You can also visit famous museums in the peripheral parts of the park. The American Museum of Natural History offers exhibits on the development of man, dinosaurs, gems, primitive art, etc. Across the park is the Metropolitan Museum of Art. If you are interested in history and art, you can expand your circle – a number of other important museums are located near Central Park, in Manhattan.
So far we have visited Central Park as tourists, but for New Yorkers it is primarily a place where they go to actively relax. Sporting opportunities are huge here. In the complex, you can count 26 baseball fields, 30 tennis courts, 2 batting centers, 2 basketball centers, 12 handball courts, 2 ice rinks, a swimming pool and a swimming pool in winter, a climbing wall, and countless cross-country trails that are used by “joggers” in winter. You can also ride a bike and even ride a horse in Central Park. In the area of Wollmann Memorial Rink in the southern part of the park, it is possible to rent skates and ride on the ice surface accompanied by music, during the summer this area belongs to fans of roller skating.
Central Park, however, is more than anything else a veritable runner’s paradise. Americans practice running in various forms far more than we are used to in our latitudes. And so practically at every step you can meet young, old, white, black, yellow, running, jogging, walking or crawling people in sports clothes with headphones on their ears. You can run with strollers, with dogs, in pairs and in groups. In addition to runners, the routes in Central Park are also used by cyclists and in-line skaters. The largest circuit around the park measures 6 miles (9.6 km), but it can be shortened in many places to less than 3 kilometers. They are all asphalt roads that have a dedicated lane for runners and cyclists on the left side, they are closed to cars only in the morning and early evening, when there are the most “athletes”. The circuit profile is slightly wavy, only in the northern part of the park there is approximately 500 meters of descent and then ascent. But you can also run on the sidewalks and paths that Central Park is literally riddled with and which measure several tens of kilometers. Those who don’t mind asphalt can use the 2.5 km cinder circuit that borders the Reservoir. Sections can also be run here, as distances are marked on the ground along the entire length of the circuit.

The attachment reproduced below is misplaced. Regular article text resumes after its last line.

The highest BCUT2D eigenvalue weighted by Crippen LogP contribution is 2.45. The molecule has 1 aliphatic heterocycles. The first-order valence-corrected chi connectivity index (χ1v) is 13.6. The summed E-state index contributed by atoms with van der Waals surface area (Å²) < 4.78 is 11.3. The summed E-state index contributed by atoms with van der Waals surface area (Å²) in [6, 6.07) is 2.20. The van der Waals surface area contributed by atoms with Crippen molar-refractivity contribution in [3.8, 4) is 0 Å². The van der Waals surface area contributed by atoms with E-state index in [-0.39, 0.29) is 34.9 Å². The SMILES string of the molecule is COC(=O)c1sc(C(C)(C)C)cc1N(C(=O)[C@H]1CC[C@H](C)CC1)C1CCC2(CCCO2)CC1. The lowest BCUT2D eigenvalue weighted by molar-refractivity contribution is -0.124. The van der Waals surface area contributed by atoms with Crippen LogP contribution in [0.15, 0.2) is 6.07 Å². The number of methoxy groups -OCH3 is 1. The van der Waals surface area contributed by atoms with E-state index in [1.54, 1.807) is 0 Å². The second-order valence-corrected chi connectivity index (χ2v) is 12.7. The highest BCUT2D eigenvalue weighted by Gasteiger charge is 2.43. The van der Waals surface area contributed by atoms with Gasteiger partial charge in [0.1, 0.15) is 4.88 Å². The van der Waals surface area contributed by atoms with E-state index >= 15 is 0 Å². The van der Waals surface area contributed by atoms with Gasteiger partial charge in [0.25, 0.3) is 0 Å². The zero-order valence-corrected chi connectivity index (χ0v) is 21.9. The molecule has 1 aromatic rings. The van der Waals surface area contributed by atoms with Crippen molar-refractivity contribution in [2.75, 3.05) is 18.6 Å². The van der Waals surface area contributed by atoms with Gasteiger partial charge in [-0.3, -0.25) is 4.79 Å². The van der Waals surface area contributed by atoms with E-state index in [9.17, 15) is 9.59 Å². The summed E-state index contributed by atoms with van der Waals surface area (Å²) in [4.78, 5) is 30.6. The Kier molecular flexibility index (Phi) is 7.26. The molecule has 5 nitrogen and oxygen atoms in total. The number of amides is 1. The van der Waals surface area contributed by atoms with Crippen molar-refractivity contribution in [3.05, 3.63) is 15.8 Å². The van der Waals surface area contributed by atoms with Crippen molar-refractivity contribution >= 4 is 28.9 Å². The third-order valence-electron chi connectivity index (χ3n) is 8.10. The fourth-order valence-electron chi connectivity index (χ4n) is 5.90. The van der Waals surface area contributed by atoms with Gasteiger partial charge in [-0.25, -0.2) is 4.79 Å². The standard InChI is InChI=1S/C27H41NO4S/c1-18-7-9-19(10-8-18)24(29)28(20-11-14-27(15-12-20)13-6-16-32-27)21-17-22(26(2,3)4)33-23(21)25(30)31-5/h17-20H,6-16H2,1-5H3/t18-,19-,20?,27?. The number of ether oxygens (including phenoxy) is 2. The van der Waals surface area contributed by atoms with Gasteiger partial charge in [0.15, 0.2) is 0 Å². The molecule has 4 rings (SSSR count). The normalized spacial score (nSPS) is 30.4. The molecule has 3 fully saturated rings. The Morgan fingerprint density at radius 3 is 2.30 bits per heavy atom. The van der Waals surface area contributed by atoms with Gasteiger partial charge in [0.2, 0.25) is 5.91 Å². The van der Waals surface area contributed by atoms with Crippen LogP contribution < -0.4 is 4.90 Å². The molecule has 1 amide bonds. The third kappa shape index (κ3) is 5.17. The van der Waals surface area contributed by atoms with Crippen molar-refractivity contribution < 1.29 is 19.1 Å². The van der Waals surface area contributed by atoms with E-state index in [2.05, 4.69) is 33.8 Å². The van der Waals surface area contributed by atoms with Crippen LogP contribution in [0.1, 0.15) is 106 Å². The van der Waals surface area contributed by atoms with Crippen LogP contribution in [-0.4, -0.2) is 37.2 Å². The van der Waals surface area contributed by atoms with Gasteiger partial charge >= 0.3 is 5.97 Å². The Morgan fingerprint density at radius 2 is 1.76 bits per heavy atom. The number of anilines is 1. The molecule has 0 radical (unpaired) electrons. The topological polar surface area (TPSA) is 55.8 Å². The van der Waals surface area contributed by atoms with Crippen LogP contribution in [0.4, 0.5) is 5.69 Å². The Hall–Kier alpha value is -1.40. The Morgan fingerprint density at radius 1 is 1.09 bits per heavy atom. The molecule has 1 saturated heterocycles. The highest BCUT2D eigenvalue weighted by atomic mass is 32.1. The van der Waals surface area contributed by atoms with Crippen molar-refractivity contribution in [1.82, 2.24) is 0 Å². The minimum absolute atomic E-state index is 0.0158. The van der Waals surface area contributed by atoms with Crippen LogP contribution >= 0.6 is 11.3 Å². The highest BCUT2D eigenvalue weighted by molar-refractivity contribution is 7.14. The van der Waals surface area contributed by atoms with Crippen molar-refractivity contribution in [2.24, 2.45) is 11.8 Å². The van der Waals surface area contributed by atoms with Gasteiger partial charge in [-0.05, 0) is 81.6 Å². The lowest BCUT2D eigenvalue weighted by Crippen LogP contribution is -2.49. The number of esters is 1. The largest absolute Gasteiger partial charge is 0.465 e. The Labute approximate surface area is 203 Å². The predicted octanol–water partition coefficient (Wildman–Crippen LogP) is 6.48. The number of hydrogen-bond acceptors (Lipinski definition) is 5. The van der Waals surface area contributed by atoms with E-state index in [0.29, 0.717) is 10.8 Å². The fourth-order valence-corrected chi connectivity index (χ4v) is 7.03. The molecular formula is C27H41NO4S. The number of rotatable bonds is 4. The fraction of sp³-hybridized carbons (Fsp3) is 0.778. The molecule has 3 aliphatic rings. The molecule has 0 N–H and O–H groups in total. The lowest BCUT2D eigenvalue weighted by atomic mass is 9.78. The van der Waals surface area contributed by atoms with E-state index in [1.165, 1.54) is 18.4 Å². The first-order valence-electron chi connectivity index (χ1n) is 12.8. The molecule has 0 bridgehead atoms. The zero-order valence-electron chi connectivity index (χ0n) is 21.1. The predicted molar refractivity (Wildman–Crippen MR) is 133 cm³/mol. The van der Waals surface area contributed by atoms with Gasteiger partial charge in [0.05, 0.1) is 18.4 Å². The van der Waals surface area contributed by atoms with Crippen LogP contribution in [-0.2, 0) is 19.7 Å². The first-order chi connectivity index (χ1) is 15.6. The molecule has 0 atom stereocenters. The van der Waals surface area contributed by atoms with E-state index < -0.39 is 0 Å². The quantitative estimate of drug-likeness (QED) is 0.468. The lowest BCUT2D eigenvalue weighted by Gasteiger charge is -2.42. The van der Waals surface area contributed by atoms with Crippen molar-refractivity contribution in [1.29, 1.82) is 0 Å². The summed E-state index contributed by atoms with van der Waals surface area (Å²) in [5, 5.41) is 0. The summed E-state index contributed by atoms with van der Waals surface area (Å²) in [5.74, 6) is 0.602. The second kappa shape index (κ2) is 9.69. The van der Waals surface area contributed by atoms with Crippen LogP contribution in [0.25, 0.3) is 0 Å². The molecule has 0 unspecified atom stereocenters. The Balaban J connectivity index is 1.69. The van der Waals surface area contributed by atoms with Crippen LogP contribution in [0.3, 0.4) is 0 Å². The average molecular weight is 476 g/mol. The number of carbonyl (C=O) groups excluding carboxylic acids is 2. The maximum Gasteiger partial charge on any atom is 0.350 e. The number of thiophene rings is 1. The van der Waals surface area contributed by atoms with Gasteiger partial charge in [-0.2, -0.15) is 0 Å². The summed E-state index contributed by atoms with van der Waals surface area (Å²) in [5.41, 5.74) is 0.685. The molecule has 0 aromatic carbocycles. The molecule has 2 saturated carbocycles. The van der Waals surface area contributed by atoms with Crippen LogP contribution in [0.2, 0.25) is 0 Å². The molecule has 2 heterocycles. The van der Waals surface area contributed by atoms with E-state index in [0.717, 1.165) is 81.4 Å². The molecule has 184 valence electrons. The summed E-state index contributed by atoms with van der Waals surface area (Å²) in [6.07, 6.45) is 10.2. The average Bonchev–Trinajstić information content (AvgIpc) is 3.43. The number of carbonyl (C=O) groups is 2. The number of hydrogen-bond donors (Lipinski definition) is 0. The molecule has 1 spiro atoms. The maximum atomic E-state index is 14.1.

That Central Park is a true runner’s paradise is also proven by the present life-size statue of Fred Lebow, the founder of the New York Marathon. All year long, he stands just off the corner of Central Park Drive and 90th Street, looking meaningfully at his watch as if he’s keeping track of everyone passing by. Only on the first Sunday in November, Fred is transported to the other side of the park to watch over the finish line of runners completing the New York City Marathon.
Unfortunately, security in the park is a separate issue today. During the day, you can move here practically everywhere without fear, perhaps only with the exception of remote and heavily overgrown places. However, it is better to avoid Central Park in the evening and at night. After dark, only areas where well-attended public cultural events, summer concerts, etc. are taking place are safe here.
New York (in English New York City, Fr. Nouvelle York, Spanish Nueva York) is the most important and most populous city of the United States of America. It is located on the east coast of the country in the southern tip of the state of the same name, at the mouth of the Hudson River into the Atlantic Ocean. The city is the economic capital of the United States and the center of world trade. Many international organizations, including the United Nations, are based here. New York is also known as the city of skyscrapers. The city proper, consisting of five boroughs (Manhattan, Bronx, Brooklyn, Queens and Staten Islands), covers an area of 800.31 km² and has a population of 8,108,040 (2005). New York has two international airports (Kennedy and LaGuardia), across the river in the neighboring state of New Jersey is the third major airport, Newark. The Czech Consulate of the Czech Republic is located in Manhattan on 83rd Street.